Around 785 children were abused last year in Switzerland according to the biggest statistical snapshot to date, but experts say the real number could be higher.
A study by the Swiss paediatrics society pulled together figures for 2009 from 14 of the country’s biggest paediatrics institutions, for the first time giving an overall scale of the problem.
Of the total, 299 children were subjected to physical violence, another 219 cases were of sexual abuse, 213 children suffered neglect and 121 suffered mental ill-treatment. More than half of the cases affected children aged under six.
The statistics are due to be revised again as data was not available from other children’s hospitals, and as a result Markus Wopmann, head doctor at the Baden clinic for children and adolescents, says the 2010 figure is likely to be higher.
“We can say these statistics are only the tip of the iceberg,” noted Andrea Hauri, head of the department of child protection at the Swiss foundation for the protection of children.
“These are mainly the cases that are treated in children’s hospitals or as out-patients. Most cases do not even appear within the system.”
She told swissinfo.ch that while the statistics did not give a complete picture of the problem, it was nevertheless important that the study had been carried out as it went some way towards showing the number of serious abuse cases.
Some cases are discovered by family doctors, child specialists and people working with children, such as in day care centres - all of which are helping to detect abuse early.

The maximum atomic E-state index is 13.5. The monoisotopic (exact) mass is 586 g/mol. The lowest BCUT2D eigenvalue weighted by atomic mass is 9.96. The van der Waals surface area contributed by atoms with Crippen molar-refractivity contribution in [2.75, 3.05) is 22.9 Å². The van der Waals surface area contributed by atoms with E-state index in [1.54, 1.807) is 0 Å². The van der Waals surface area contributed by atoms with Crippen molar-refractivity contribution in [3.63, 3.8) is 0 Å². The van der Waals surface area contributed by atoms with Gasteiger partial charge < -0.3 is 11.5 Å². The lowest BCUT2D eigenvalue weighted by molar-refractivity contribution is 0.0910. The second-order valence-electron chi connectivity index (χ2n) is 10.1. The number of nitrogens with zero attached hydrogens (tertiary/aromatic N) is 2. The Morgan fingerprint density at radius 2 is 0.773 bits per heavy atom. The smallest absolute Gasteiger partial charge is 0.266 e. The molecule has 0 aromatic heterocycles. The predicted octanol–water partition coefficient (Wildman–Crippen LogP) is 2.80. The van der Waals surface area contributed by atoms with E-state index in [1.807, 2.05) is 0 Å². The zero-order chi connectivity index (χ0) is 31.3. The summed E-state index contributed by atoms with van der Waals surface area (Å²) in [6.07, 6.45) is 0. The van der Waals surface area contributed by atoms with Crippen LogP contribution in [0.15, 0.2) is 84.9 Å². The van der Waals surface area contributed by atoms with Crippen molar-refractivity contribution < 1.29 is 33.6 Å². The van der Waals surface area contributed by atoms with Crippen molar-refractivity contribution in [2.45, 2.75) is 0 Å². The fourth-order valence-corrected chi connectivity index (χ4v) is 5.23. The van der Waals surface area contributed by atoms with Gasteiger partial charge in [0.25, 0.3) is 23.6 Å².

“But I am not saying the system of detection is working in the best way it could. The system is in place but it could be optimised. We think that there is good potential for improving early detection,” said Hauri.
The problem is compounded by the federalised Swiss system, with responsibility for child protection decentralised among the country’s 26 cantons.
“As we have a federal system every canton has its own system and priorities, its own tasks that it assumes, and everyone does it differently. There was a need to harmonise this and also to create synergies,” said Hauri.
Her organisation had a mandate from the government’s Federal Social Insurance Office to develop a national child protection programme, along with two private associations. The programme has been reviewed by the cantons, all of which welcomed the idea of better coordination nationwide. But the programme is at a standstill as around half of the cantons do not want to involve private organisations in the work.
It is now due to be discussed again by the cantons and the government before the summer in the hope of making some progress.
Around 100 experts were consulted for the programme which came up with 29 proposals for projects that promote national goals. One such project is a national helpline for parents who need urgent advice and help in coping with their children. Most cantons do not have such a service and the foundation for the protection of the child believes it could help stop some parents abusing their children.
Wopmann said parents who beat their children are often struggling to cope with some aspect of their own lives. Neglect also happens when the mother is depressed or apathetic and cannot sense her child’s needs, he told the Sonntag newspaper.
Other children may be neglected by parents with addiction problems. They are not given sufficient food or clothing, they are deprived of heating, and they end up malnourished.